A new species of the probable calcareous alga Amsassia, A. koreanensis, is recognized from the Duwibong Formation (Middle Ordovician, Darriwilian) of the Taebaeksan Basin in mid-eastern Korea. This is the first report of the genus from the Korean Peninsula, expanding its geographical range to the eastern Sino-Korean Block. The new species also occurs in the Xiazhen Formation (Upper Ordovician, Katian) at Zhuzhai in the South China Block. Amsassia koreanensis is the smallest species of this modular genus, having a maximum module diameter of 0.28 mm. Module increase is by bipartite, tripartite and quadripartite types of longitudinal axial fission, but unlike other species of the genus, quadripartite fission is common. The types of fission are comparable to those in some Tetradiida (now Prismostylales, florideophycean rhodophyte algae), although the processes of fission are different. The distribution of A. koreanensis further strengthens the biogeographical connection between the Sino-Korean and South China blocks, suggesting that these two paleocontinents were located closer together during the Middle to Late Ordovician than previously speculated.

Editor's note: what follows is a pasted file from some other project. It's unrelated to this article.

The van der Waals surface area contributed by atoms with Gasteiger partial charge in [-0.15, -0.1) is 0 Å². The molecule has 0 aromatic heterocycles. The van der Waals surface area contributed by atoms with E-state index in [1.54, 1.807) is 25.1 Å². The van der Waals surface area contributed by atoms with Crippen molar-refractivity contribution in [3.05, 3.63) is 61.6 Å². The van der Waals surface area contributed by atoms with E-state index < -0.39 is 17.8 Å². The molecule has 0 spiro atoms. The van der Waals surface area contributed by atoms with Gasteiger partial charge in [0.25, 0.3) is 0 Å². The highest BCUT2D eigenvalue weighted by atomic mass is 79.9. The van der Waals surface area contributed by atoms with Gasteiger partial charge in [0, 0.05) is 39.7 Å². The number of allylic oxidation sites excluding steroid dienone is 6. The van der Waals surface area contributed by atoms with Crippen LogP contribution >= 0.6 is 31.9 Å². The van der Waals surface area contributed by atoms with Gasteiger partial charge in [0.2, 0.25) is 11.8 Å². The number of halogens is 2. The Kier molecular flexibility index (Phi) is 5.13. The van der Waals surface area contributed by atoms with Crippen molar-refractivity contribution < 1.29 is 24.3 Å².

- Amsassia koreanensis sp. nov.
- Sino-Korean Block
- South China Block
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